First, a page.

Insight

Employability

/ 8 months ago /

 Article by Chinyere Ogwe

Why you should freelance whilst at university

This article was written by an external contributor. Chinyere Ogwe argues why all students should consider working freelance at university. 

Working as a freelancer has become a popular trend over the past several years, and that trend is set to continue to grow. According to a 2017 report by IPSE (The Associate of Independent Professionals and The Self-Employed), around two million people in the workplace are freelancers. Also, between 2008 and 2016, the number of freelancers in the UK increased by 43%, and Generation Z is getting in on the act. Many people of this generation – born between 1995 and 2000 – are choosing to freelance because they value flexibility over stability.

PeoplePerHour Founder Xenios Thrasyvoulou predicts that by 2020, one in two workers in the UK will be self-employed.

freelance

Even though freelancing comes with its challenges, there are so many perks that come with this mode of working. Plus, you can fit it into to your lifestyle, even as a full-time university student. Here are some of the reasons why freelancing is a great way to start your career whilst at university.

You can gain relevant experience and hone your skill set

While having a 2:1 in a degree is pretty impressive, prospective employers expect prospective employees to be well-rounded. Lots of industries place high value on high levels of experience. As well as interning and completing work experience placements, freelancing is a great way to gain relevant experience in your desired field and hone your skill set.

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For example, if your career goal is to go into marketing, then freelancing is a really good way to experience all the aspects of that industry – such as managing client demands, project management and creativity.

It’s a good way to make extra money

Let’s face it – most students are skint, and having to rely on the student loan to survive (let alone live) just doesn’t cut it sometimes. Freelancing is a good way to make extra money and top up your income so you can have enough money for the essentials (i.e. books, transport and food) and to fund your social life.

You could build up your portfolio and enhance your CV

Working as a freelancer means that you’ll have the opportunities to work on a variety of projects. You can take these projects and add them to your portfolio to show your future employer what you can do. Also, you can add these projects as work experience and employment to your CV.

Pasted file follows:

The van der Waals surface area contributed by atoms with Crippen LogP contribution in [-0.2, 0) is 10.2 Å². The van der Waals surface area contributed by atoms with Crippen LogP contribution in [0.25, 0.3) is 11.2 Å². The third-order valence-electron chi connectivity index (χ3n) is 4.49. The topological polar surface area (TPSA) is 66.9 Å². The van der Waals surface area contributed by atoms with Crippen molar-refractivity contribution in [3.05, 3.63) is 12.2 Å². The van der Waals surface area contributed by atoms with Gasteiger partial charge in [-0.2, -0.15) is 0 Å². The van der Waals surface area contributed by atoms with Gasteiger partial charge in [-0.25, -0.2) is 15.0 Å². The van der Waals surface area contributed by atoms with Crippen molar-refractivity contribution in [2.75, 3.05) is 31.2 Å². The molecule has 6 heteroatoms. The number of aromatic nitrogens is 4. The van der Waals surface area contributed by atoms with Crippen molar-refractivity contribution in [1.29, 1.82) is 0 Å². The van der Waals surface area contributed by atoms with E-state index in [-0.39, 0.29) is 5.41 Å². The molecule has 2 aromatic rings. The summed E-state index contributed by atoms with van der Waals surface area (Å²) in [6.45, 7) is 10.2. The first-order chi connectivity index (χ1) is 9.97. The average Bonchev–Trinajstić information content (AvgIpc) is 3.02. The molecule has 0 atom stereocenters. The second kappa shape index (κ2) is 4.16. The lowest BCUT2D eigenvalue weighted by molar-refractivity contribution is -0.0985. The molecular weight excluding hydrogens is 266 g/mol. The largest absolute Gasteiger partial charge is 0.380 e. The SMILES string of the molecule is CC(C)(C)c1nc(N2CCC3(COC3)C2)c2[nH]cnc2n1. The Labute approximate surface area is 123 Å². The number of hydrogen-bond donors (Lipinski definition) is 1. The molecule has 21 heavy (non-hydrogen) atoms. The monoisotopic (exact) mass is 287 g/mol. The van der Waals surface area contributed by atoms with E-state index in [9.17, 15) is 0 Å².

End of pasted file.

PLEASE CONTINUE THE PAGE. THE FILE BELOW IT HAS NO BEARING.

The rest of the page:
You can have a job that fits around your schedule

The good thing about freelancing is that it’s flexible. You can work anywhere (most freelance jobs are remote) and you can fit freelancing around your schedule and you are in control of your schedule, so you don’t have to ask for permission from a boss because you’re the boss. You can pick and choose when you can pick up work, which is convenient during demanding times such as exams and essay deadlines. Plus, you can pick up as much work as you want during quiet times – such as during the summer holidays.

freelance

You learn to get organised and manage your time

Being a freelancer means that you’re in charge of your schedule. Being in charge of your schedule means that while you’ll have deadlines, commitments and expectations, you won’t have someone chasing up after you for work. If you’re self-employed, you’ll have to hold yourself accountable for how you manage your time. These skills are essential in the workplace, regardless of your working mode.

You learn how to do business

Freelancing is not just about getting paid to do what you love. It’s about learning all elements of business, from marketing yourself to clients to delivering valuable services.

freelance

You can establish your own graduate job in the making

Freelancing is a good way to start working towards your career goal or dream career. But it’s also a way to design your own career and establish your own business. Either way, freelancing prepares you for the world of employment and self-employment after university.

If you’re a student at university, do you freelance? Would you consider it?

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